zzz <code>rdf:type</code> xxx <code>.</code></td>
       <td class="othertable">zzz <code>rdf:type</code> yyy <code>.</code></td>
     </tr>
-    <tr > 
+    <tr >
       <td class="othertable"><dfn>rdfs10</dfn></td>
       <td class="othertable">xxx <code>rdf:type rdfs:Class .</code></td>
       <td class="othertable">xxx <code>rdfs:subClassOf</code> xxx <code>.</code></td>
     </tr>
-    <tr > 
+    <tr >
       <td class="othertable"><dfn>rdfs11</dfn></td>
       <td class="othertable"> xxx <code>rdfs:subClassOf</code> yyy <code>.</code><br />
           yyy <code>rdfs:subClassOf</code> zzz <code>.</code></td>
       <td class="othertable">xxx <code>rdfs:subClassOf</code> zzz <code>.</code></td>
     </tr>
-    <tr > 
+    <tr >
       <td class="othertable"><dfn>rdfs12</dfn></td>
       <td class="othertable">xxx <code>rdf:type rdfs:ContainerMembershipProperty .</code></td>
       <td class="othertable">xxx <code>rdfs:subPropertyOf rdfs:member .</code></td>
     </tr>
-    <tr > 
+    <tr >
       <td class="othertable"><dfn>rdfs13</dfn></td>
       <td class="othertable">xxx <code>rdf:type rdfs:Datatype .</code></td>
       <td class="othertable">xxx <code>rdfs:subClassOf rdfs:Literal .</code></td>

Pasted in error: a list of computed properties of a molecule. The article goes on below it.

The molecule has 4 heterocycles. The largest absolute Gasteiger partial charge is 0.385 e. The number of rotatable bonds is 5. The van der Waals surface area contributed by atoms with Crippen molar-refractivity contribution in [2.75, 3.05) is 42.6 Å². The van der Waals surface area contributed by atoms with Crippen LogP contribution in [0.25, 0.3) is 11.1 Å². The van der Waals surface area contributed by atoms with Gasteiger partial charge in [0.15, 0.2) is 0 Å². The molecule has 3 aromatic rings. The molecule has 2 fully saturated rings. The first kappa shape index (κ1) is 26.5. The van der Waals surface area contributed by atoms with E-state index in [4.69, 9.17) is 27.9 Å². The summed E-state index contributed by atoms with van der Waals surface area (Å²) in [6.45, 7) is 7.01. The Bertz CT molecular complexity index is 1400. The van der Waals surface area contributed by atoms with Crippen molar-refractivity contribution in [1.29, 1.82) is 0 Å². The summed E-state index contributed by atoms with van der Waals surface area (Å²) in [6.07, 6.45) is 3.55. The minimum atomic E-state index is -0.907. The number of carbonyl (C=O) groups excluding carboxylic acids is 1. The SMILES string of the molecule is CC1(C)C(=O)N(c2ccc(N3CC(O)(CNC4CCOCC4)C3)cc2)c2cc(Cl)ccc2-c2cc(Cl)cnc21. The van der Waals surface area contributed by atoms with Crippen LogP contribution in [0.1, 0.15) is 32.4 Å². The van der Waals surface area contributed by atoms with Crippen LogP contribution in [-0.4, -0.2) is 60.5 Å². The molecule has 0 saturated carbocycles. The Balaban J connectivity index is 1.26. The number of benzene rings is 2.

@@ -1105,34 +1089,34 @@
 
 <table  border="1" >
   <tbody>
-    <tr> 
-      
+    <tr>
+
       <th > </th>
       <th >RDF entails</th>
     </tr>
-   
+
     <tr>
-       
+
        <td class="othertable"><code>ex:a ex:p "string"^^xsd:string .<br/>
 ex:b ex:q "string"^^xsd:string .</code></td>
        <td class="othertable"><code>ex:a ex:p _:b .<br/>
 ex:b ex:q _:b .<br/>
 _:b rdf:type xsd:string .</code> </td>
     </tr>
- 
- <tr> 
-      
+
+ <tr>
+
       <th > </th>
       <th >RDFS entails</th>
     </tr>
 <tr>
-       
+
        <td class="othertable"><code>ex:a rdfs:subPropertyOf _:b .<br/>
 _:b rdfs:domain ex:c .<br/>
 ex:d ex:a ex:e .</code></td>
        <td class="othertable"><code>ex:d rdf:type ex:c .</code> </td>
-    </tr>    
-